Crackdown launched on Ulster's racketeers

Click to follow
The Independent Online

Efforts to crack down on paramilitary racketeering and drug-dealing were announced yesterday at the Labour Party conference by Peter Mandelson, Secretary of State for Northern Ireland.

Efforts to crack down on paramilitary racketeering and drug-dealing were announced yesterday at the Labour Party conference by Peter Mandelson, Secretary of State for Northern Ireland.

An agency is to be created and given powers to seize assets and prevent use of land and property to launder money, with particular reference to groups suspected of moving from violence and into straight criminality.

Mr Mandelson said the authorities had some powers but these were not wide or strong enough. The Government wished to extend its reach to financial institutions concerned with investment and insurance, he said.

Mr Mandelson said his Northern Ireland Office minister, Adam Ingram, was to bring together the various police and customs agencies to try to disrupt paramilitary finances.

Saying that his aim was "to rid Northern Ireland of this mafia-like virus", Mr Mandelson said: "While our focus, rightly, is on defeating terrorism, we must now reach further and grip the organised crime it has spawned. That does not belong in a normal, civilised society. That, too, must come to an end."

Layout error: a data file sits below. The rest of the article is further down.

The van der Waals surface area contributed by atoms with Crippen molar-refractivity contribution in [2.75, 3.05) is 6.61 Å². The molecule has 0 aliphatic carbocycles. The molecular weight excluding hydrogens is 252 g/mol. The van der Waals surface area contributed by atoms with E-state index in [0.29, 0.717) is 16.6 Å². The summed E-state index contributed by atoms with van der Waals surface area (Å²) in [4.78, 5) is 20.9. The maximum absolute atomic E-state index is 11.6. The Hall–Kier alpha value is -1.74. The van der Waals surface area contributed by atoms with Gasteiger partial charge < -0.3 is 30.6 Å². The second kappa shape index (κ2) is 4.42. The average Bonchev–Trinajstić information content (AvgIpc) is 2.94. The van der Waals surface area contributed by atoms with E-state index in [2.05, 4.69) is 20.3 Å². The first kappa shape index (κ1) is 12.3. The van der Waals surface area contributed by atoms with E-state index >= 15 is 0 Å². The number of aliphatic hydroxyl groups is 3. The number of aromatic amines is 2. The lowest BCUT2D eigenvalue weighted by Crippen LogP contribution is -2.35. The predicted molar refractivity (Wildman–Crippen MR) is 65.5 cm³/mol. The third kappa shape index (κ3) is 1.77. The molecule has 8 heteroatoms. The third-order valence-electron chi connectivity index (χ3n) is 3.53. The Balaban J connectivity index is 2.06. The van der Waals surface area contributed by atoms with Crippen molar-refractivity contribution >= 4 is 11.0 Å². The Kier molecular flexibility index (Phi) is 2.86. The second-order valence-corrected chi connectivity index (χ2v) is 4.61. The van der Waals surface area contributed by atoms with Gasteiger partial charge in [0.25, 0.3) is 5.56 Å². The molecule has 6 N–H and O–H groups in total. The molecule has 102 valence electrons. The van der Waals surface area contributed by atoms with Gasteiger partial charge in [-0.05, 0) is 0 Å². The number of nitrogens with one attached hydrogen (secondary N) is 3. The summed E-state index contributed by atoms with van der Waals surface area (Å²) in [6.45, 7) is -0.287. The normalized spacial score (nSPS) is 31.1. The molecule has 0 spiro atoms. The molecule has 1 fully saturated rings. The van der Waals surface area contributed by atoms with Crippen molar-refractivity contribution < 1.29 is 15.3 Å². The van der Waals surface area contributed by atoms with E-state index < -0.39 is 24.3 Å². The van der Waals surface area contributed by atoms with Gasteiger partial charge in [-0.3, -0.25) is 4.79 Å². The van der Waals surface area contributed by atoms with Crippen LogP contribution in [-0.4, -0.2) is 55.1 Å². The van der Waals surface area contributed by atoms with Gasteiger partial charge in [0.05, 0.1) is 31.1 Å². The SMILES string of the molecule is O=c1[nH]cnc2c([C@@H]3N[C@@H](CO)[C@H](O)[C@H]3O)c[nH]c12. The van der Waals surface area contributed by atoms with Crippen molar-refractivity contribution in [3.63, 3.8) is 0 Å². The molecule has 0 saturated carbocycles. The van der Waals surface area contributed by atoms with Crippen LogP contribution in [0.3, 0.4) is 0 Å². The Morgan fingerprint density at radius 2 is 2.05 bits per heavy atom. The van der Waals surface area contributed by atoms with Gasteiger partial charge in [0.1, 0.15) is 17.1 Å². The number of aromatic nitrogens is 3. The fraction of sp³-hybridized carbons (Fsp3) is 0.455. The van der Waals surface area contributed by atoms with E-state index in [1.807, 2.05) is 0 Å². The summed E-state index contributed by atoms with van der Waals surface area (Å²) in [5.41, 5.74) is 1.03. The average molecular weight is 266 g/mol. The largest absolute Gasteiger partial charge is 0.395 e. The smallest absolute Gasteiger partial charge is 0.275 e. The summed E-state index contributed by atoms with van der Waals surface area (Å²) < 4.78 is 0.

The authorities have for decades grappled, without conspicuous success, with how to put the financial squeeze on loyalist and republican groups. Periodic attempts have been made to co-ordinate the activities of police, customs and other agencies.

Both sides in Northern Ireland developed structures to finance their campaigns of violence, some of which proved costly to keep going in terms of acquiring weaponry and funding the bombers and gunmen. In addition, republicans in particular are suspected of salting away large amounts of money, as investments and in terms of buying properties and running front companies. Although proof is in short supply, the general belief is that a number of pubs and clubs in Northern Ireland and elsewhere are controlled by paramilitary groups.

In the Republic of Ireland the authorities have established an agency which has had some success seizing assets of those suspected of involvement in criminal activity, in particular the Dublin drugs trade.

The Ulster Unionist leader, David Trimble, welcomed the Mandelson announcement, saying: "I'm glad to see that dealing with racketeering has got to the top of the Secretary of State's agenda."

Meanwhile, Mr Trimble has nominated two loyalist figures to a civic forum designed to complement the Belfast assembly by involving people from the community and voluntary sectors as well as the business world.

One of Mr Trimble's three personal nominees is Gary McMichael, leader of the Ulster Democratic Party, which serves as the voice of the paramilitary Ulster Defence Association.

Although the UDA has been involved in violence during its continuing feud with another loyalist group, Mr McMichael is seen as a purely political figure who disapproves of violence. Another of Mr Trimble's nominees was Richard Monteith, a Protestant solicitor who represents Orangemen in Portadown, Co Armagh.

Comments